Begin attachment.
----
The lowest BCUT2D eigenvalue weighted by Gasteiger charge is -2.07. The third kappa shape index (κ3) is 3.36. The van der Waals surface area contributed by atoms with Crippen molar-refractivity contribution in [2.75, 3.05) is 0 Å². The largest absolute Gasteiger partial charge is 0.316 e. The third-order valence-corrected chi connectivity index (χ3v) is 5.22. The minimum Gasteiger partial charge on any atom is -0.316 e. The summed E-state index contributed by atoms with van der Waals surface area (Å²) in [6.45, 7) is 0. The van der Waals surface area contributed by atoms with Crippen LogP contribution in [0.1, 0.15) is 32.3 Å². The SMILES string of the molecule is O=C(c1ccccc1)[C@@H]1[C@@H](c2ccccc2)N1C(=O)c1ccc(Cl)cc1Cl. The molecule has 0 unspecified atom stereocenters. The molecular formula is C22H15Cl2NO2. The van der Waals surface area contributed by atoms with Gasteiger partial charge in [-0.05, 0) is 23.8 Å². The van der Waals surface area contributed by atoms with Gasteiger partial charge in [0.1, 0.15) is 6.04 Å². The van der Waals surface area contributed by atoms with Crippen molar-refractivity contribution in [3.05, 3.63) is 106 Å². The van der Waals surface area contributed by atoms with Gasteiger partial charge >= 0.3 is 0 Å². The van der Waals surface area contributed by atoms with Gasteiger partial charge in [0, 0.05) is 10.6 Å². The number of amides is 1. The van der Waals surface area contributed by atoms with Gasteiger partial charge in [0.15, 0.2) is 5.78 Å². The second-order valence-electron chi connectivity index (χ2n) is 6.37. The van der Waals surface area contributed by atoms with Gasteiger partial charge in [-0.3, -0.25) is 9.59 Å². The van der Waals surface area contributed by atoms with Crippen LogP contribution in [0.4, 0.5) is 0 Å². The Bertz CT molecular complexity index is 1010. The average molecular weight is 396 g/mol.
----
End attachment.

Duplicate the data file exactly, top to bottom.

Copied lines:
The lowest BCUT2D eigenvalue weighted by Gasteiger charge is -2.07. The third kappa shape index (κ3) is 3.36. The van der Waals surface area contributed by atoms with Crippen molar-refractivity contribution in [2.75, 3.05) is 0 Å². The largest absolute Gasteiger partial charge is 0.316 e. The third-order valence-corrected chi connectivity index (χ3v) is 5.22. The minimum Gasteiger partial charge on any atom is -0.316 e. The summed E-state index contributed by atoms with van der Waals surface area (Å²) in [6.45, 7) is 0. The van der Waals surface area contributed by atoms with Crippen LogP contribution in [0.1, 0.15) is 32.3 Å². The SMILES string of the molecule is O=C(c1ccccc1)[C@@H]1[C@@H](c2ccccc2)N1C(=O)c1ccc(Cl)cc1Cl. The molecule has 0 unspecified atom stereocenters. The molecular formula is C22H15Cl2NO2. The van der Waals surface area contributed by atoms with Gasteiger partial charge in [-0.05, 0) is 23.8 Å². The van der Waals surface area contributed by atoms with Gasteiger partial charge in [0.1, 0.15) is 6.04 Å². The van der Waals surface area contributed by atoms with Crippen molar-refractivity contribution in [3.05, 3.63) is 106 Å². The van der Waals surface area contributed by atoms with Gasteiger partial charge >= 0.3 is 0 Å². The van der Waals surface area contributed by atoms with Gasteiger partial charge in [0, 0.05) is 10.6 Å². The number of amides is 1. The van der Waals surface area contributed by atoms with Gasteiger partial charge in [0.15, 0.2) is 5.78 Å². The second-order valence-electron chi connectivity index (χ2n) is 6.37. The van der Waals surface area contributed by atoms with Gasteiger partial charge in [-0.3, -0.25) is 9.59 Å². The van der Waals surface area contributed by atoms with Crippen LogP contribution in [0.4, 0.5) is 0 Å². The Bertz CT molecular complexity index is 1010. The average molecular weight is 396 g/mol.